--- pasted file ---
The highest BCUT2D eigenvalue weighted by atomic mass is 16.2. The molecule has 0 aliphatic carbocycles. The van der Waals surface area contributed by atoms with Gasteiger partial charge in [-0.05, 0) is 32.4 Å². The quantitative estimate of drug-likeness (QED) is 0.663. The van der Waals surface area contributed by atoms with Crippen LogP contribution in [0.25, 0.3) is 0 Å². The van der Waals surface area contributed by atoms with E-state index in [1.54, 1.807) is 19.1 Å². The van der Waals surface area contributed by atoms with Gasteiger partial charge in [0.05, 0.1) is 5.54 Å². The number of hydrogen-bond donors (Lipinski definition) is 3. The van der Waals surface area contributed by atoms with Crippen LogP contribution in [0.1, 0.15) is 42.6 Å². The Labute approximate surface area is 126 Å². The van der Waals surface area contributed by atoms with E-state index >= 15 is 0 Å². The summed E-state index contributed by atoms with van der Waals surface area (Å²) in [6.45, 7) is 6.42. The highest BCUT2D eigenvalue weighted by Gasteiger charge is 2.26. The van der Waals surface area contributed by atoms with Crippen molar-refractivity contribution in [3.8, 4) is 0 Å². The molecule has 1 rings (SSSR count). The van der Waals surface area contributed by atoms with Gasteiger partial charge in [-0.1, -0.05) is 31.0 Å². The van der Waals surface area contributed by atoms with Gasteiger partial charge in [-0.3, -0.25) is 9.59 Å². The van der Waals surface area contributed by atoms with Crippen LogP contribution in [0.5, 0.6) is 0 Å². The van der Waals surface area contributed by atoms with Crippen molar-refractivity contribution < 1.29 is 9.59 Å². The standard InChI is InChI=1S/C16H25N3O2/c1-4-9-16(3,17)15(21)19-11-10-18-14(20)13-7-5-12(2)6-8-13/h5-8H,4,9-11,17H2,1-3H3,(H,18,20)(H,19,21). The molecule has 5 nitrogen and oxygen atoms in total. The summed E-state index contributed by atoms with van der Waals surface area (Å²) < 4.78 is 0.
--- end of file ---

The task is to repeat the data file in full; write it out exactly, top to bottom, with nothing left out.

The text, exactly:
The highest BCUT2D eigenvalue weighted by atomic mass is 16.2. The molecule has 0 aliphatic carbocycles. The van der Waals surface area contributed by atoms with Gasteiger partial charge in [-0.05, 0) is 32.4 Å². The quantitative estimate of drug-likeness (QED) is 0.663. The van der Waals surface area contributed by atoms with Crippen LogP contribution in [0.25, 0.3) is 0 Å². The van der Waals surface area contributed by atoms with E-state index in [1.54, 1.807) is 19.1 Å². The van der Waals surface area contributed by atoms with Gasteiger partial charge in [0.05, 0.1) is 5.54 Å². The number of hydrogen-bond donors (Lipinski definition) is 3. The van der Waals surface area contributed by atoms with Crippen LogP contribution in [0.1, 0.15) is 42.6 Å². The Labute approximate surface area is 126 Å². The van der Waals surface area contributed by atoms with E-state index >= 15 is 0 Å². The summed E-state index contributed by atoms with van der Waals surface area (Å²) in [6.45, 7) is 6.42. The highest BCUT2D eigenvalue weighted by Gasteiger charge is 2.26. The van der Waals surface area contributed by atoms with Crippen molar-refractivity contribution in [3.8, 4) is 0 Å². The molecule has 1 rings (SSSR count). The van der Waals surface area contributed by atoms with Gasteiger partial charge in [-0.1, -0.05) is 31.0 Å². The van der Waals surface area contributed by atoms with Gasteiger partial charge in [-0.3, -0.25) is 9.59 Å². The van der Waals surface area contributed by atoms with Crippen LogP contribution in [0.5, 0.6) is 0 Å². The van der Waals surface area contributed by atoms with Crippen molar-refractivity contribution < 1.29 is 9.59 Å². The standard InChI is InChI=1S/C16H25N3O2/c1-4-9-16(3,17)15(21)19-11-10-18-14(20)13-7-5-12(2)6-8-13/h5-8H,4,9-11,17H2,1-3H3,(H,18,20)(H,19,21). The molecule has 5 nitrogen and oxygen atoms in total. The summed E-state index contributed by atoms with van der Waals surface area (Å²) < 4.78 is 0.